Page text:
Gamla Uppsala sits in layers of time which have been marked, in the 2000 years since the land rose above water, by the burial of people.
It is said that under the church, which was once the Archbishopric of Sweden, lie the remains of the great temple of Uppsala and that Odin himself resided nearby far back in the mists of time.
In the second half of the Eleventh Century, Adam of Bremen told that every nine years in the temple of Uppsala a festival was celebrated when nine of every kind of male creature were sacrificed to old and dangerous gods.
Near the temple, in a large grove, stood a great tree with outspread branches which were green in both summer and winter. What sort of tree it was no-one knew but from its branches, and from the branches of other trees in the grove, bodies were hung to rot. Dogs and horses were seen to hang beside men. Seventy two corpses had been counted hanging together.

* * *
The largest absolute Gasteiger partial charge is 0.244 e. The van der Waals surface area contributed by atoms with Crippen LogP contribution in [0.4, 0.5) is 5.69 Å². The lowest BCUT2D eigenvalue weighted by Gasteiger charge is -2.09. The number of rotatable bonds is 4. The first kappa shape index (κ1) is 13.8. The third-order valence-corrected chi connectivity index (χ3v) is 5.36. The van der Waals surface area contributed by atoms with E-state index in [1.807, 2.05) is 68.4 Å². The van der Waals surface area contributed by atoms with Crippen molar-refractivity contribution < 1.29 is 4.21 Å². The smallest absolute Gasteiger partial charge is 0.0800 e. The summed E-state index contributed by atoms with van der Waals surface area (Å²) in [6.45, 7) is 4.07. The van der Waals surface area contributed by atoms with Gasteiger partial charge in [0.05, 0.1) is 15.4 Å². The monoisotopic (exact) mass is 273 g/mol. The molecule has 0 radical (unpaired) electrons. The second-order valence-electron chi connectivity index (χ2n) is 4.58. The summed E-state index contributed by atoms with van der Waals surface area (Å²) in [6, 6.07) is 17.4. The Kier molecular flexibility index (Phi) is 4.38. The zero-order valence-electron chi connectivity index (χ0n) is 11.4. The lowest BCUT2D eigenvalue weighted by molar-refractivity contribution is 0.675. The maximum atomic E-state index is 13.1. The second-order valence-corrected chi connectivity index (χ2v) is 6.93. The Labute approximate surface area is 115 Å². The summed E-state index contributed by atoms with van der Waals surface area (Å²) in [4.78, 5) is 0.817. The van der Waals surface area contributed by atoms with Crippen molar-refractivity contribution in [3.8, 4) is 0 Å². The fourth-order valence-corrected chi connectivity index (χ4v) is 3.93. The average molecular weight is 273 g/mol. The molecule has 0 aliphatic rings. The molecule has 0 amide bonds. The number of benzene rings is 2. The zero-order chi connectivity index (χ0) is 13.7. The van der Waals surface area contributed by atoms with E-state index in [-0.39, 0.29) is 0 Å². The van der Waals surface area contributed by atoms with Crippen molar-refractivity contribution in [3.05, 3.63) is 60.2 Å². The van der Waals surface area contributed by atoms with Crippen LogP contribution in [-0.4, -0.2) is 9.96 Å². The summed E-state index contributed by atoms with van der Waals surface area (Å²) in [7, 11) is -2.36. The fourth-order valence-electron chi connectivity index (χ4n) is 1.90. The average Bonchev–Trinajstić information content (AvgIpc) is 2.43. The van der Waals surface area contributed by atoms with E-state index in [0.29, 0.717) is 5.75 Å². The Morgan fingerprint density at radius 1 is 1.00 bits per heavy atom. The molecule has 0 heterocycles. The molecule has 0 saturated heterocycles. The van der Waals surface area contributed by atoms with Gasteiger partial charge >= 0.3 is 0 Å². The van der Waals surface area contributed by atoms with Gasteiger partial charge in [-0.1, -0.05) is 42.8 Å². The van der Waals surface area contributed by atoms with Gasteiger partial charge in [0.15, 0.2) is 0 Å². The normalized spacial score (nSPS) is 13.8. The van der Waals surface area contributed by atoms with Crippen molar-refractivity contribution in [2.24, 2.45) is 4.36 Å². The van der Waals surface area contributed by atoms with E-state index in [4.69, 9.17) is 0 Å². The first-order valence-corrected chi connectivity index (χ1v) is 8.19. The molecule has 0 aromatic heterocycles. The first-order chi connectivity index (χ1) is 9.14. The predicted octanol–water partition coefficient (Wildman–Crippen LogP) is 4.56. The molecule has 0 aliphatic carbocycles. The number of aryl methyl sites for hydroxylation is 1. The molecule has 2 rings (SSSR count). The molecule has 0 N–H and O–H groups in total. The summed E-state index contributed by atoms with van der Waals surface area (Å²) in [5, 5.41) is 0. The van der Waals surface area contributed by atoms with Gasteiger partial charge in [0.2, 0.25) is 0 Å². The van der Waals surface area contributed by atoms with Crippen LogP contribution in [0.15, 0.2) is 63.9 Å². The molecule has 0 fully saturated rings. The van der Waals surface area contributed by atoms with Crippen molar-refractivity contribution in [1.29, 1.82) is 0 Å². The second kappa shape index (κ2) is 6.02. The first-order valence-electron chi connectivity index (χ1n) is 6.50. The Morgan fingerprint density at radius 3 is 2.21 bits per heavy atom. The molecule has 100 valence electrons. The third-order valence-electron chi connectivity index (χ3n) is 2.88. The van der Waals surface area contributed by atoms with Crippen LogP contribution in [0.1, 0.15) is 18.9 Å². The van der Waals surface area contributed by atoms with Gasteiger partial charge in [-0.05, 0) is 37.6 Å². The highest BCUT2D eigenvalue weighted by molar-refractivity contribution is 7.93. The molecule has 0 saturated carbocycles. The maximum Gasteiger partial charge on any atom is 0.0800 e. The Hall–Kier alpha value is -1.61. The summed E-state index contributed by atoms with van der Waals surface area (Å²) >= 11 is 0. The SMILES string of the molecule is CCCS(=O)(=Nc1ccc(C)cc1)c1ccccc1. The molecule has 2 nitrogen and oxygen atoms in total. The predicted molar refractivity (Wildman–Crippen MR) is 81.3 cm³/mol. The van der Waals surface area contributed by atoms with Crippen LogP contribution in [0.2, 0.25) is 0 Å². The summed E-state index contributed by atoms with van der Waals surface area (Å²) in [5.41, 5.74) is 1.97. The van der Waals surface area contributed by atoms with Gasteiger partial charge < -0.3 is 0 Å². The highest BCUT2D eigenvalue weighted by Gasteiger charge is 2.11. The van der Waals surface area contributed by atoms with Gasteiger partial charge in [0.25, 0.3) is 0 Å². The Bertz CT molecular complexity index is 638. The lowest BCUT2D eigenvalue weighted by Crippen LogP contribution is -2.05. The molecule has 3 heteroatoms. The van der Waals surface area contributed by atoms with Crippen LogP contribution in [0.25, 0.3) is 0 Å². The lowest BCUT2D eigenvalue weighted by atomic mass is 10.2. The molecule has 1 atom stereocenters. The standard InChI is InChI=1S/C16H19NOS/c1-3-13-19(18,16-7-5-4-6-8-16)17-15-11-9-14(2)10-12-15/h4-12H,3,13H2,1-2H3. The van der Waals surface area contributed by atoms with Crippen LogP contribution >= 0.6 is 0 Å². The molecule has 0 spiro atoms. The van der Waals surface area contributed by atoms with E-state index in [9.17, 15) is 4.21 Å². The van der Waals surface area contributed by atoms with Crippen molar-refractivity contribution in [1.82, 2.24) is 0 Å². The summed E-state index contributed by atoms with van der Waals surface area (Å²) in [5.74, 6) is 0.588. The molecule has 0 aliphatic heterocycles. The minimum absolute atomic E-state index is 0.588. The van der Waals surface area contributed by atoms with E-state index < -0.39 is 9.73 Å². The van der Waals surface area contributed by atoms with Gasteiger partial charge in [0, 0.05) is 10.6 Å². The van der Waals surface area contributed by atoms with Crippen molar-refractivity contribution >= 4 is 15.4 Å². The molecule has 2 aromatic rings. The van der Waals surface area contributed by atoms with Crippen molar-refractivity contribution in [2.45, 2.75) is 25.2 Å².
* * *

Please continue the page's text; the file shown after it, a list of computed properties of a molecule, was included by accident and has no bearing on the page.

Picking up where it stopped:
At Gamla Uppsala kings are buried under great mounds with treasure and fine things for company. And it was here, on such a burial mound that Pope John Paul Ⅱ chose to stand, elevated above his people, to perform a great open air mass in 1989.
In the church today a red carpet fills the floor leading to the alter and under it, under the floor and, perhaps, within the foundations of the ancient temple, is a tomb containing the remains of Anders Celsius, the temperature man, who died in 1744.